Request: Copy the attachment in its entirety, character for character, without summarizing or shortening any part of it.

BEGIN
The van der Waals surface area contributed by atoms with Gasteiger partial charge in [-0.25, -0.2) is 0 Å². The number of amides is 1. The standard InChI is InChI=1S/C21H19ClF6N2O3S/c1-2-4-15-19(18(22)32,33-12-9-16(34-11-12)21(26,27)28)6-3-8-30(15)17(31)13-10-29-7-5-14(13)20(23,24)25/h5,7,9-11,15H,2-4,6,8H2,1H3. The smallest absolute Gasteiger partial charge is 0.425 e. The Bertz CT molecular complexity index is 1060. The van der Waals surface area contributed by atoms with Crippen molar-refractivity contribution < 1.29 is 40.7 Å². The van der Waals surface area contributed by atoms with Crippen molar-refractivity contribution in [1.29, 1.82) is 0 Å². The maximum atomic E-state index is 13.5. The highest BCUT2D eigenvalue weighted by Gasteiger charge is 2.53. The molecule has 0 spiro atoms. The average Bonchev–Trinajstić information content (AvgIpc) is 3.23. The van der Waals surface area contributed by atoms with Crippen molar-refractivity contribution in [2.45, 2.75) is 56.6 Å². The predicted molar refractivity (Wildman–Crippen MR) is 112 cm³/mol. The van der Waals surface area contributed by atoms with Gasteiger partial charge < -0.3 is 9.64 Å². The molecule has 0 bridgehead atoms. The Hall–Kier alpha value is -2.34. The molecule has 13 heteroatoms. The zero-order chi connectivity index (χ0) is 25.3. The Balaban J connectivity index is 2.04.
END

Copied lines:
The van der Waals surface area contributed by atoms with Gasteiger partial charge in [-0.25, -0.2) is 0 Å². The number of amides is 1. The standard InChI is InChI=1S/C21H19ClF6N2O3S/c1-2-4-15-19(18(22)32,33-12-9-16(34-11-12)21(26,27)28)6-3-8-30(15)17(31)13-10-29-7-5-14(13)20(23,24)25/h5,7,9-11,15H,2-4,6,8H2,1H3. The smallest absolute Gasteiger partial charge is 0.425 e. The Bertz CT molecular complexity index is 1060. The van der Waals surface area contributed by atoms with Crippen molar-refractivity contribution < 1.29 is 40.7 Å². The van der Waals surface area contributed by atoms with Crippen molar-refractivity contribution in [1.29, 1.82) is 0 Å². The maximum atomic E-state index is 13.5. The highest BCUT2D eigenvalue weighted by Gasteiger charge is 2.53. The molecule has 0 spiro atoms. The average Bonchev–Trinajstić information content (AvgIpc) is 3.23. The van der Waals surface area contributed by atoms with Crippen molar-refractivity contribution in [2.45, 2.75) is 56.6 Å². The predicted molar refractivity (Wildman–Crippen MR) is 112 cm³/mol. The van der Waals surface area contributed by atoms with Gasteiger partial charge < -0.3 is 9.64 Å². The molecule has 0 bridgehead atoms. The Hall–Kier alpha value is -2.34. The molecule has 13 heteroatoms. The zero-order chi connectivity index (χ0) is 25.3. The Balaban J connectivity index is 2.04.